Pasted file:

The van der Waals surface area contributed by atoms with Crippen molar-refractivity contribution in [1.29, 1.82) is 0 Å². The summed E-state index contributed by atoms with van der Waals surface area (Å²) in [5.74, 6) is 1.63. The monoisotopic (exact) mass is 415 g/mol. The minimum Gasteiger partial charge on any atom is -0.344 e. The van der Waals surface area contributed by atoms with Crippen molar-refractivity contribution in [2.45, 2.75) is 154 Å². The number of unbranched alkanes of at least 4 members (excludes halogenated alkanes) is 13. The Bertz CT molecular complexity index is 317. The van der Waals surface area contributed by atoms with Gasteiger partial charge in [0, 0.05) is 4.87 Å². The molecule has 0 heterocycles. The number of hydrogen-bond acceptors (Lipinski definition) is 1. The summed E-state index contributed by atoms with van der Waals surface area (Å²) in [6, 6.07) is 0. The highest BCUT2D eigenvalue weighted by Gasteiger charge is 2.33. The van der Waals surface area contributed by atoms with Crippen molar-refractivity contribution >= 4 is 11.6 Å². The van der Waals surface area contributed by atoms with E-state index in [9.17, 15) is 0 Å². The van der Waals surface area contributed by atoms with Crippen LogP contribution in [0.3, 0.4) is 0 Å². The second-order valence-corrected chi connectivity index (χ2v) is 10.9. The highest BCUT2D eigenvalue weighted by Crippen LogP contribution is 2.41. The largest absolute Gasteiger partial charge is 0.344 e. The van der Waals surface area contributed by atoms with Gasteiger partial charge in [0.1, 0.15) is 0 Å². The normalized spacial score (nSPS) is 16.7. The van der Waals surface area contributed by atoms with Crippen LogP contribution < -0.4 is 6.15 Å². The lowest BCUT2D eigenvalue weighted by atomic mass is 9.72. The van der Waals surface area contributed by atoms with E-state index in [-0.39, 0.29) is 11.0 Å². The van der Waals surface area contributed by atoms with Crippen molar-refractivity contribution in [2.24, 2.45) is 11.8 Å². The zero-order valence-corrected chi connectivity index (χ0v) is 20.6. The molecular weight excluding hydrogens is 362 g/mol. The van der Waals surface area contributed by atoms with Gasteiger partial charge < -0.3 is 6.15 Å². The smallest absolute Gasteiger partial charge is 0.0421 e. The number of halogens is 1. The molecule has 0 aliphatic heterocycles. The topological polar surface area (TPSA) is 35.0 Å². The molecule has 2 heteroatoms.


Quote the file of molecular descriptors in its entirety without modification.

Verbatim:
The van der Waals surface area contributed by atoms with Crippen molar-refractivity contribution in [1.29, 1.82) is 0 Å². The summed E-state index contributed by atoms with van der Waals surface area (Å²) in [5.74, 6) is 1.63. The monoisotopic (exact) mass is 415 g/mol. The minimum Gasteiger partial charge on any atom is -0.344 e. The van der Waals surface area contributed by atoms with Crippen molar-refractivity contribution in [2.45, 2.75) is 154 Å². The number of unbranched alkanes of at least 4 members (excludes halogenated alkanes) is 13. The Bertz CT molecular complexity index is 317. The van der Waals surface area contributed by atoms with Gasteiger partial charge in [0, 0.05) is 4.87 Å². The molecule has 0 heterocycles. The number of hydrogen-bond acceptors (Lipinski definition) is 1. The summed E-state index contributed by atoms with van der Waals surface area (Å²) in [6, 6.07) is 0. The highest BCUT2D eigenvalue weighted by Gasteiger charge is 2.33. The van der Waals surface area contributed by atoms with Crippen molar-refractivity contribution >= 4 is 11.6 Å². The van der Waals surface area contributed by atoms with E-state index in [9.17, 15) is 0 Å². The van der Waals surface area contributed by atoms with Crippen LogP contribution in [0.3, 0.4) is 0 Å². The second-order valence-corrected chi connectivity index (χ2v) is 10.9. The highest BCUT2D eigenvalue weighted by Crippen LogP contribution is 2.41. The largest absolute Gasteiger partial charge is 0.344 e. The van der Waals surface area contributed by atoms with Gasteiger partial charge in [0.1, 0.15) is 0 Å². The normalized spacial score (nSPS) is 16.7. The van der Waals surface area contributed by atoms with Crippen LogP contribution < -0.4 is 6.15 Å². The lowest BCUT2D eigenvalue weighted by atomic mass is 9.72. The van der Waals surface area contributed by atoms with E-state index in [-0.39, 0.29) is 11.0 Å². The van der Waals surface area contributed by atoms with Crippen molar-refractivity contribution in [2.24, 2.45) is 11.8 Å². The zero-order valence-corrected chi connectivity index (χ0v) is 20.6. The molecular weight excluding hydrogens is 362 g/mol. The van der Waals surface area contributed by atoms with Gasteiger partial charge < -0.3 is 6.15 Å². The smallest absolute Gasteiger partial charge is 0.0421 e. The number of halogens is 1. The molecule has 0 aliphatic heterocycles. The topological polar surface area (TPSA) is 35.0 Å². The molecule has 2 heteroatoms.